Analysis of copper alloys as an introduction to data analysis and interpretation for General Chemistry courses

Contenido principal del artículo

Adrian Villalta-Cerdas
Corbin McCleary


The work herein presents a laboratory experience designed to foster clear connections between chemistry concepts, experimental measurements, and laboratory techniques. The experience consists of three different experiments to be completed in sequence over several laboratory sessions. First the density of the samples is determined, then the specific heat capacity is measured, and finally the cooling curves are determined for the analytes. The experimental work covers fundamental concepts in chemistry (i.e., density, calorimetry, and first-order kinetics), and guides students to develop an overarching comprehension of the chemical and physical properties of the analytes. The analytes are copper alloys with other metals (i.e., Sn, Zn, and Al) with variable chemical compositions. These alloys are robust (i.e., thermally stable, durable), and allow for the collection of reproducible data under the proposed experimental design, as shown in the work herein. The discussion of student-gathered data and results supports the feasibility of the laboratory experience for its implementation in General Chemistry laboratory programs.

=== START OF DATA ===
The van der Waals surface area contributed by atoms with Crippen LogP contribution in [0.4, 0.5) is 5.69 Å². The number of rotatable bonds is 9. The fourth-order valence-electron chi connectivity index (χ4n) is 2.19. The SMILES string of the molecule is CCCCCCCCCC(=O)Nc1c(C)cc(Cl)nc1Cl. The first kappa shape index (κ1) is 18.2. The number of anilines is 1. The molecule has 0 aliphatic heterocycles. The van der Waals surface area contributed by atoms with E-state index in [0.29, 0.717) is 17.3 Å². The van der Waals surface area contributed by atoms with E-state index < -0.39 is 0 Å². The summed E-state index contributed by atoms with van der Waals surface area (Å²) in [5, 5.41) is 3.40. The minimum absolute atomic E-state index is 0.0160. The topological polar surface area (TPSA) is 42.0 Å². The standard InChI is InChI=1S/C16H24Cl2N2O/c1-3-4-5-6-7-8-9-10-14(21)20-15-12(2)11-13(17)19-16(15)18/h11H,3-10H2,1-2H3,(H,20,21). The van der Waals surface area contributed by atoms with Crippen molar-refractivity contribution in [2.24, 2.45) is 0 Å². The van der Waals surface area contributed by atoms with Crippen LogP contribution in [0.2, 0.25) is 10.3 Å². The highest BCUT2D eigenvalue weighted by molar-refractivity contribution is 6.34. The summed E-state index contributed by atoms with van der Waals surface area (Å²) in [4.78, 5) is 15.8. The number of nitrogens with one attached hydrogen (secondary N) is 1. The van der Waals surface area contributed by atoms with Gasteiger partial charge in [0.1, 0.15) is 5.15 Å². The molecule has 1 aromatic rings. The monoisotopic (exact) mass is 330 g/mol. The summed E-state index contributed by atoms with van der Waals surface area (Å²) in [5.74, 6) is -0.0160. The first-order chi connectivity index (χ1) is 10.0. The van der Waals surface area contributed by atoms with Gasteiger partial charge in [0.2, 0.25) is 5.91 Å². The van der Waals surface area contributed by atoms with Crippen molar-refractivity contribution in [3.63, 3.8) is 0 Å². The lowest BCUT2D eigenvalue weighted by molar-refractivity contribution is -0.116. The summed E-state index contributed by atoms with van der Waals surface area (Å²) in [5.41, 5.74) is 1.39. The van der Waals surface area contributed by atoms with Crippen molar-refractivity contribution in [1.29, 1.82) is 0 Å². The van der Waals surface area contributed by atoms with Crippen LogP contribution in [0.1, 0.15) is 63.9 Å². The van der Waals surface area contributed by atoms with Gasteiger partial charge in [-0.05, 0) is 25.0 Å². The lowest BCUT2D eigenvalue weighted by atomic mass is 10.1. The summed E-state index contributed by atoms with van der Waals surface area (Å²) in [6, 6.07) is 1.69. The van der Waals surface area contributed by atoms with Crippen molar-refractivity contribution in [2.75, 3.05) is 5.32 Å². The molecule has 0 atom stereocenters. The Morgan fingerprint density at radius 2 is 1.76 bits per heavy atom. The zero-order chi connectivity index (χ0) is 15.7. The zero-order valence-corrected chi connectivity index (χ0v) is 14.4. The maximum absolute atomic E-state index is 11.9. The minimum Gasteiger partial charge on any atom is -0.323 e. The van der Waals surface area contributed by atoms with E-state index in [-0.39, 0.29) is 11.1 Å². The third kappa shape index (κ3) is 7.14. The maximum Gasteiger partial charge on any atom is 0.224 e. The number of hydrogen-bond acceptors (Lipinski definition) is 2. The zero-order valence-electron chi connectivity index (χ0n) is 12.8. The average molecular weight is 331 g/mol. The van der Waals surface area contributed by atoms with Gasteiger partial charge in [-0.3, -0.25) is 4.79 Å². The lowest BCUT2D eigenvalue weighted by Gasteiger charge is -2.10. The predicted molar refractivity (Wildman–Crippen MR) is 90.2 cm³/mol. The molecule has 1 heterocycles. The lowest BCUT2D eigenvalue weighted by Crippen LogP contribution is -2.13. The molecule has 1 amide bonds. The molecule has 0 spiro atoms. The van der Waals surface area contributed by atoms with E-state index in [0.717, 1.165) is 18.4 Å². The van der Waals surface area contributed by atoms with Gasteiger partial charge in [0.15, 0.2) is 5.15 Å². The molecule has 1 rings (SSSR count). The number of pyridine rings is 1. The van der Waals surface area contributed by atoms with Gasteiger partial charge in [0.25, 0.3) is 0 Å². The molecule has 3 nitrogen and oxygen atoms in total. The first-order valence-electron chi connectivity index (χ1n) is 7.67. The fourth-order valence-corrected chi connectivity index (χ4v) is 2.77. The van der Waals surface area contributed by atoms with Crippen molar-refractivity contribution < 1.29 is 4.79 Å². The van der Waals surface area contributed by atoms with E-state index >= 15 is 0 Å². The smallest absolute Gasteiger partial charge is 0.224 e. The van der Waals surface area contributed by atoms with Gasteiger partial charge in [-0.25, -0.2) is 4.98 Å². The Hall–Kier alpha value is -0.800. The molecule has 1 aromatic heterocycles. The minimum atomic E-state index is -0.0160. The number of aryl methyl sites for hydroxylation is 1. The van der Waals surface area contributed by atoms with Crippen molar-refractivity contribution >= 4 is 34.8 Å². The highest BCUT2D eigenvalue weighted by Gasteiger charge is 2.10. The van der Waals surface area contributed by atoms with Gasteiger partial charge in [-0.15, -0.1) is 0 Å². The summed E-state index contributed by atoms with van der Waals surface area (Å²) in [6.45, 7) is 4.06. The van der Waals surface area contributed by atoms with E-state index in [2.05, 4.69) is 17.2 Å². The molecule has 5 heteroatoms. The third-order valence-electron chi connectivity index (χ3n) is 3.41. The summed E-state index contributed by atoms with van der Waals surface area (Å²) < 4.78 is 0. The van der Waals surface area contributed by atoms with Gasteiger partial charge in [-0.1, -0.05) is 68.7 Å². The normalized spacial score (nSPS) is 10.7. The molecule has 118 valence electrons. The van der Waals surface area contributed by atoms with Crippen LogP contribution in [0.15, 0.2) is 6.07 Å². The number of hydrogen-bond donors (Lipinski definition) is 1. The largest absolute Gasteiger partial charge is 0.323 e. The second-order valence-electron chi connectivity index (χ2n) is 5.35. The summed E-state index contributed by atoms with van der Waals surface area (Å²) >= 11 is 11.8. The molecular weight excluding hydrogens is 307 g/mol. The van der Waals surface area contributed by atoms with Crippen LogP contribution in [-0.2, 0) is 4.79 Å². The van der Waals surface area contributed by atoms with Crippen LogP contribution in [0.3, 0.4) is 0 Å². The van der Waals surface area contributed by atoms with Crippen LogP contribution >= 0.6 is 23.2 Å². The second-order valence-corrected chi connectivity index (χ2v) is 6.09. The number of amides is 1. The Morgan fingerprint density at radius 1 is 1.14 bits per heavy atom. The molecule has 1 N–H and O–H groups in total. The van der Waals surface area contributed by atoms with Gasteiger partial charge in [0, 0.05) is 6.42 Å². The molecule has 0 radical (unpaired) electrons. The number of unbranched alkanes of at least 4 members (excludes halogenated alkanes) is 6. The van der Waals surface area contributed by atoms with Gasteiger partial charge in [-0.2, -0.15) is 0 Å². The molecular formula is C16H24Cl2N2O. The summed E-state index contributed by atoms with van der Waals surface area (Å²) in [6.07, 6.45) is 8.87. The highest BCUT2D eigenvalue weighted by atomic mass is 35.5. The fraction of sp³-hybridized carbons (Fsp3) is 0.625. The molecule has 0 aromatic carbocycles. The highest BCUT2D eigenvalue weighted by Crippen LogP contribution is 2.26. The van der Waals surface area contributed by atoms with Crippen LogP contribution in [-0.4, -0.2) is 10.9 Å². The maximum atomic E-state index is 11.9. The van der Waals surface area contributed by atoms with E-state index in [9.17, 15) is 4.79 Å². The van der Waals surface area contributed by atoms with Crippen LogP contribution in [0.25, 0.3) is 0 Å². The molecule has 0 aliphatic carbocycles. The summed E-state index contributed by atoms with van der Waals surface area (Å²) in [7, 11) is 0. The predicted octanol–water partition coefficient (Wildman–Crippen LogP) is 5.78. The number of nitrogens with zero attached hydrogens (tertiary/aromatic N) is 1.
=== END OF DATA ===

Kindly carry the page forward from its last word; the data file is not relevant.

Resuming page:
Detalles del artículo

Biografía del autor/a

Adrian Villalta-Cerdas, Sam Houston State University

Department of Chemistry, Assistant Professor of Chemistry

Corbin McCleary, Sam Houston State University

Department of Chemistry - Undergraduate student